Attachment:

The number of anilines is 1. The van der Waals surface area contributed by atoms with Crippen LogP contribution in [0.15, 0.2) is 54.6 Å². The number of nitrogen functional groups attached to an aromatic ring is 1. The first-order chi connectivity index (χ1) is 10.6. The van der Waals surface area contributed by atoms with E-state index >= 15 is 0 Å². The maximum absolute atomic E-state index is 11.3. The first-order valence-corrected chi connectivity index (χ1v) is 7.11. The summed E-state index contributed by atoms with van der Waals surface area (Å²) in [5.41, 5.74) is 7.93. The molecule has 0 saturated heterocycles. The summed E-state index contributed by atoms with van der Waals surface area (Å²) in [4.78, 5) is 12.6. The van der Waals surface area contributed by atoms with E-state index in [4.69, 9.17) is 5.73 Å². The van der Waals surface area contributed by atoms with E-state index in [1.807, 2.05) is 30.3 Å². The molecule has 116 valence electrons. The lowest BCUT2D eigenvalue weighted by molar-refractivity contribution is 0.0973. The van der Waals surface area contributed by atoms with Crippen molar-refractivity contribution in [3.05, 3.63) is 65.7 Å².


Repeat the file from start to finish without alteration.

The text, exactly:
The number of anilines is 1. The van der Waals surface area contributed by atoms with Crippen LogP contribution in [0.15, 0.2) is 54.6 Å². The number of nitrogen functional groups attached to an aromatic ring is 1. The first-order chi connectivity index (χ1) is 10.6. The van der Waals surface area contributed by atoms with E-state index >= 15 is 0 Å². The maximum absolute atomic E-state index is 11.3. The first-order valence-corrected chi connectivity index (χ1v) is 7.11. The summed E-state index contributed by atoms with van der Waals surface area (Å²) in [5.41, 5.74) is 7.93. The molecule has 0 saturated heterocycles. The summed E-state index contributed by atoms with van der Waals surface area (Å²) in [4.78, 5) is 12.6. The van der Waals surface area contributed by atoms with E-state index in [4.69, 9.17) is 5.73 Å². The van der Waals surface area contributed by atoms with E-state index in [1.807, 2.05) is 30.3 Å². The molecule has 116 valence electrons. The lowest BCUT2D eigenvalue weighted by molar-refractivity contribution is 0.0973. The van der Waals surface area contributed by atoms with Crippen molar-refractivity contribution in [3.05, 3.63) is 65.7 Å².